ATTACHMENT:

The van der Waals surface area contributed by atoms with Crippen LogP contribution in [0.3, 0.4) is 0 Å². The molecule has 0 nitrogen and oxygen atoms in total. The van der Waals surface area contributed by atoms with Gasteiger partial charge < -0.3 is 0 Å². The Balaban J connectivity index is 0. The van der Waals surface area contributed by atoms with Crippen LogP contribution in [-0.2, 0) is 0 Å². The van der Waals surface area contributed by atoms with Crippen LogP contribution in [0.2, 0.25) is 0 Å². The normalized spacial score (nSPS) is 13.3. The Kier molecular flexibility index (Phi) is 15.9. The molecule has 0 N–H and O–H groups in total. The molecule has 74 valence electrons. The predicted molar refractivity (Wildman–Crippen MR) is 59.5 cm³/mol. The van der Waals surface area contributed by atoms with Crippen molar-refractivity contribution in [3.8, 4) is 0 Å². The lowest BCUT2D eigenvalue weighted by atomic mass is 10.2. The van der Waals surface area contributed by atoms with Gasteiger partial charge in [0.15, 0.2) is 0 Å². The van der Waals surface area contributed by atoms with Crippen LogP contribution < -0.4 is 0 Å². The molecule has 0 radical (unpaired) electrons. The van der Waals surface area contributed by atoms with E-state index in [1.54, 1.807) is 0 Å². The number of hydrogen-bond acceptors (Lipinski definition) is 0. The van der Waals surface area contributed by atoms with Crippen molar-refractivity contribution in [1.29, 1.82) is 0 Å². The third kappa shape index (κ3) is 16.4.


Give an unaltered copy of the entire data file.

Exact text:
The van der Waals surface area contributed by atoms with Crippen LogP contribution in [0.3, 0.4) is 0 Å². The molecule has 0 nitrogen and oxygen atoms in total. The van der Waals surface area contributed by atoms with Gasteiger partial charge < -0.3 is 0 Å². The Balaban J connectivity index is 0. The van der Waals surface area contributed by atoms with Crippen LogP contribution in [-0.2, 0) is 0 Å². The van der Waals surface area contributed by atoms with Crippen LogP contribution in [0.2, 0.25) is 0 Å². The normalized spacial score (nSPS) is 13.3. The Kier molecular flexibility index (Phi) is 15.9. The molecule has 0 N–H and O–H groups in total. The molecule has 74 valence electrons. The predicted molar refractivity (Wildman–Crippen MR) is 59.5 cm³/mol. The van der Waals surface area contributed by atoms with Crippen molar-refractivity contribution in [3.8, 4) is 0 Å². The lowest BCUT2D eigenvalue weighted by atomic mass is 10.2. The van der Waals surface area contributed by atoms with Gasteiger partial charge in [0.15, 0.2) is 0 Å². The van der Waals surface area contributed by atoms with Crippen LogP contribution < -0.4 is 0 Å². The molecule has 0 radical (unpaired) electrons. The van der Waals surface area contributed by atoms with E-state index in [1.54, 1.807) is 0 Å². The number of hydrogen-bond acceptors (Lipinski definition) is 0. The van der Waals surface area contributed by atoms with Crippen molar-refractivity contribution in [1.29, 1.82) is 0 Å². The third kappa shape index (κ3) is 16.4.